According to Norm Brodsky, “[y]ou need to feel in your gut that whatever you do is the most interesting, exciting, worthwhile thing you could be doing at that moment. Otherwise, how do convince anyone else?”
To be sure, these are inspiring words. Of course, this begs the question: Who is Norm Brodsky, other than a pretty passionate guy. What does he do, exactly?
You might think that he’s an artist of some sort. You’d be wrong. He must be a crusader. Nope, try again. Getting annoyed at guessing? Fine. I’ll tell you. He works for a document management and storage company, CitiStorage.
And there are plenty of people like Norm in the pages of the excellent book, Small Giants. In it, Bo Burlingham tells amazing stories about particularly passionate entrepreneurs who intentionally keep their companies small. It’s a great read about how many people have found that it’s much better to run a small company–as opposed to a large one.
Burlingham starts and ends the book with a detailed description of something very difficult to define: mojo. The small giants have it and face constant challenges to keep it. Many companies start with it and, at some point, lose it. Once that happens, its practically impossible to get back.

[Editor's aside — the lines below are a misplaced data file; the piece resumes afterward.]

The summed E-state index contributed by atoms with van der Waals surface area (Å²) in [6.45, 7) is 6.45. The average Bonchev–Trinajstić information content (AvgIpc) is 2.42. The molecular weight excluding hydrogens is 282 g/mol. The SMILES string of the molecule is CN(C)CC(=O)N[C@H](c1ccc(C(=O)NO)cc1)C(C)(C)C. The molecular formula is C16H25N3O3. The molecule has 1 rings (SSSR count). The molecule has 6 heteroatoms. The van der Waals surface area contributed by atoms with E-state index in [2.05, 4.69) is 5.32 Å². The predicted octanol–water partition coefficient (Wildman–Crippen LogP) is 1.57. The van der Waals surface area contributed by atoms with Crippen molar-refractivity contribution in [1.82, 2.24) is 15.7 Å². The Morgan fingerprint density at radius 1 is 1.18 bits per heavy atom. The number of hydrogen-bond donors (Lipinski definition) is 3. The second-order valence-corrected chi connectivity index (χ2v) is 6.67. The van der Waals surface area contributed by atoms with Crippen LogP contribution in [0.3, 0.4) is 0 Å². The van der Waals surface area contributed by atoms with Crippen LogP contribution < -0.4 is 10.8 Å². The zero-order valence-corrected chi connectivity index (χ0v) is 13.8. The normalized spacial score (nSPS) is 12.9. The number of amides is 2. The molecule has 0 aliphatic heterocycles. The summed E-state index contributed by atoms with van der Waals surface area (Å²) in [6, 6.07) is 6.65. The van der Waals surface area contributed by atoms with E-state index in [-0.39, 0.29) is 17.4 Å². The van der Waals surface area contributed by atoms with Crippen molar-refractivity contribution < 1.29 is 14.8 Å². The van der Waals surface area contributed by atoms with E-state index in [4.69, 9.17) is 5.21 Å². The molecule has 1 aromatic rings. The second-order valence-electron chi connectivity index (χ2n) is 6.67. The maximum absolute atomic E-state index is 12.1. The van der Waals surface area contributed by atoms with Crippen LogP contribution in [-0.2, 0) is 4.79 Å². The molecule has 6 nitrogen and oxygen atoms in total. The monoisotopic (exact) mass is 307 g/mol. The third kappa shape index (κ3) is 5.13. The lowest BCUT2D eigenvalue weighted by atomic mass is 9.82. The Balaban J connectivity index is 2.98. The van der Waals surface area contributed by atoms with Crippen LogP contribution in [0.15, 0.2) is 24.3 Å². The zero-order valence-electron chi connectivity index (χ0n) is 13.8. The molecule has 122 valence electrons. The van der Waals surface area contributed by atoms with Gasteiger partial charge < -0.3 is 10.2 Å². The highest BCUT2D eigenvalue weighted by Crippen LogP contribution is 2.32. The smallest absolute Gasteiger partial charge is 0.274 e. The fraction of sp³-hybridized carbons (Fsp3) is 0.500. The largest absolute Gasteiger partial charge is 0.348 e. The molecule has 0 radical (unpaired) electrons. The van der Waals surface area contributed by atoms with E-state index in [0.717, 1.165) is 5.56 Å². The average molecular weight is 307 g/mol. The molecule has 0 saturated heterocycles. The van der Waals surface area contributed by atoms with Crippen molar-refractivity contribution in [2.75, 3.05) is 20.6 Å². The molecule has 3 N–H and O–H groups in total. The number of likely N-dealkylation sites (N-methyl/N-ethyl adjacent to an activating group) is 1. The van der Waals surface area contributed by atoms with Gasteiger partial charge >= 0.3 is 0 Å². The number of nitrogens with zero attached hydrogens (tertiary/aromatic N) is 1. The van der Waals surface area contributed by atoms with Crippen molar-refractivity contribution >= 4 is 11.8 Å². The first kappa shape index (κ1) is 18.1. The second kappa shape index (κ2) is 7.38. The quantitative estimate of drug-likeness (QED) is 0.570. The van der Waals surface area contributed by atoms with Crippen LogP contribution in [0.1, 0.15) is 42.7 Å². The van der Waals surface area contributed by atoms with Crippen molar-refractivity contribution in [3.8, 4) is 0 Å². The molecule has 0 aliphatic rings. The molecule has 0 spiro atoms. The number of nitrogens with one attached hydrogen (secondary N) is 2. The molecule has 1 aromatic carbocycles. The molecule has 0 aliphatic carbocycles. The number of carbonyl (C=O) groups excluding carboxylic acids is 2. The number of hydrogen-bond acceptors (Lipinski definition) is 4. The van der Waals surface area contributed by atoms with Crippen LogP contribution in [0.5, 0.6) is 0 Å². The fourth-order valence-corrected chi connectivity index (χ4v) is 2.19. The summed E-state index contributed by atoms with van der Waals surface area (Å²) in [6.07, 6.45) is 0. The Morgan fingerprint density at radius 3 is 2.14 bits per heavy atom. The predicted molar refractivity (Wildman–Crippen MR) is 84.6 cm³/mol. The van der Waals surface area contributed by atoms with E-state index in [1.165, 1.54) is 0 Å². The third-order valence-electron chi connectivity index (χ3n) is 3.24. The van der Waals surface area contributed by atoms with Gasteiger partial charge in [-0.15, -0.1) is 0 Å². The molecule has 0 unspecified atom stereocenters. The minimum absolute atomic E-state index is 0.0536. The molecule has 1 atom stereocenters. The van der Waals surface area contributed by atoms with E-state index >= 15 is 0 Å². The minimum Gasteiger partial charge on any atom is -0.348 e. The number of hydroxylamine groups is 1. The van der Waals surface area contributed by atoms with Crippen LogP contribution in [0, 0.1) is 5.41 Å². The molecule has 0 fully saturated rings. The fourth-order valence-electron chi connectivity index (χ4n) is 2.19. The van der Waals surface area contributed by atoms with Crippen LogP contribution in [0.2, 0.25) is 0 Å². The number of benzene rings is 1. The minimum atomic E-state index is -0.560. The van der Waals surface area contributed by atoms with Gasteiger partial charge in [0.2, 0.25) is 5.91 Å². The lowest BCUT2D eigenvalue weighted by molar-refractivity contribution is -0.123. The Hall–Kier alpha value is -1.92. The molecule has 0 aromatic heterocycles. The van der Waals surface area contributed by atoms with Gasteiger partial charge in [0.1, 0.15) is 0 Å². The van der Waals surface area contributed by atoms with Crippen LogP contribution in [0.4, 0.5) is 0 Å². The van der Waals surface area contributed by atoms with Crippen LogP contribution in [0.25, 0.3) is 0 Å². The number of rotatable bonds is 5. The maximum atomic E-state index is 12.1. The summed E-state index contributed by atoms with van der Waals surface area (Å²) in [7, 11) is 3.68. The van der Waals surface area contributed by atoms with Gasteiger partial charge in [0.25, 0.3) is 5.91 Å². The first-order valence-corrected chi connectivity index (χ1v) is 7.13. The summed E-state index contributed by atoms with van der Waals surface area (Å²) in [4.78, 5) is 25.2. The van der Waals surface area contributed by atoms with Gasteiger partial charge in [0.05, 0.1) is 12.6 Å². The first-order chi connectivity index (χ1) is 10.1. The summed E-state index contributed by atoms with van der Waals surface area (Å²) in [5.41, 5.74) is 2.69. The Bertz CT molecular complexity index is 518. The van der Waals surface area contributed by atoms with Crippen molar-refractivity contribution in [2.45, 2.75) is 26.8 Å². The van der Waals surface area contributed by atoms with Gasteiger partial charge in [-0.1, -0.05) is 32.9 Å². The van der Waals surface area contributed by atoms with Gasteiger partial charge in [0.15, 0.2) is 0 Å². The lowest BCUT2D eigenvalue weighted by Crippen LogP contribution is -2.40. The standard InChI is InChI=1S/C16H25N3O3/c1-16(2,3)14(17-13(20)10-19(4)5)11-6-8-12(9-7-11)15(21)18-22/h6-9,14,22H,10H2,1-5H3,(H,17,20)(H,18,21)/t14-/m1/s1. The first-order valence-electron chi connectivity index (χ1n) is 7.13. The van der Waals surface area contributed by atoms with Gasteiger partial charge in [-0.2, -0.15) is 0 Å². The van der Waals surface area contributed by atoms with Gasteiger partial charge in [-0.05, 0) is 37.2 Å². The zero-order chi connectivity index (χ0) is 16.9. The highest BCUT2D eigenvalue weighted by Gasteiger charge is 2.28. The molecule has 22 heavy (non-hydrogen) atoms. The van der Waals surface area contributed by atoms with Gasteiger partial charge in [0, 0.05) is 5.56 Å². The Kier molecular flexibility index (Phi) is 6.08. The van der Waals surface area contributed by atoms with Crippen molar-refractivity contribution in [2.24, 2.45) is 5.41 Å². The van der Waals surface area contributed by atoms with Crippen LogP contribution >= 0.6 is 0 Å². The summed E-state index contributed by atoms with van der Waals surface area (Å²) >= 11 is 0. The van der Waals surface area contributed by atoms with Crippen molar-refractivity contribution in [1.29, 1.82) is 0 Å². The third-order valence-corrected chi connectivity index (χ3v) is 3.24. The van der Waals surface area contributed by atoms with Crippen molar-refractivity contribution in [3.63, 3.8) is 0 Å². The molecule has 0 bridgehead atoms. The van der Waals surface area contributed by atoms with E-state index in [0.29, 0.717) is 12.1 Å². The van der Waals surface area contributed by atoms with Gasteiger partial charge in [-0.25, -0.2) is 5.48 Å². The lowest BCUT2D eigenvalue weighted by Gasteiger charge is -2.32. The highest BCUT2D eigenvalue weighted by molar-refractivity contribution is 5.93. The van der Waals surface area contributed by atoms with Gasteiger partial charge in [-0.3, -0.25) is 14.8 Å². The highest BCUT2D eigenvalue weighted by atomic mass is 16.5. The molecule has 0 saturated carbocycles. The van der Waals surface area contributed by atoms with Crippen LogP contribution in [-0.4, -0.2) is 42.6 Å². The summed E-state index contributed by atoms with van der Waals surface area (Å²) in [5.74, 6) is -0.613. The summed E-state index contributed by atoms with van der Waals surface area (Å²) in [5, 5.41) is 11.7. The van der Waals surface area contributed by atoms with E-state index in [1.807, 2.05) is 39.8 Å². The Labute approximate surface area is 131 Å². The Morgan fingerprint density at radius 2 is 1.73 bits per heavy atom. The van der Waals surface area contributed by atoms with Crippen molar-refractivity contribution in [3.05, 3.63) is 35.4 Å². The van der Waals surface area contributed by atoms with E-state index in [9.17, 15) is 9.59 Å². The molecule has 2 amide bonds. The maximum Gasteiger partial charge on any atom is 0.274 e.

Particularly noteworthy was the story of Gary Erickson of Clif Bar. I don’t want to give away too much here, but let’s just say that the musician and rock climber faced challenges unlike any that he could have possibly imagined. His commitment to preserve the company and culture he had created almost by accident simply blew my mind.
Small Giants resonated with me on a number of levels. As a small business person, I enjoy what I do and working for myself. Some of my clients are large organizations, many of which are rife with internal politics and dissatisfied employees–never mind customers. Over the course of my career, I have enjoyed working with small companies because you could actually solve more problems and make more of a difference. Evidently, I’m not the only person who feels this way.
On a completely different level, it was very refreshing to read about companies that are doing the right things. They are cultivating interesting places and creating meaningful jobs. They’re not beholden to quarterly earnings. Customers are loyal beyond belief. Reading about so many problems and issues gets tedious. Sometimes it’s simply a nice change of pace to read about people that get it.
Small Giants is one of my all-time favorite books; it captures and validates the whole idea that it’s OK to be small, and the end goal isn’t always growth. I really like not having an HR department!
You might want to check out the Small Giants Community https://www.smallgiants.org — they have lots of great resources, training, and mojo-promoting tips for like-minded businesses.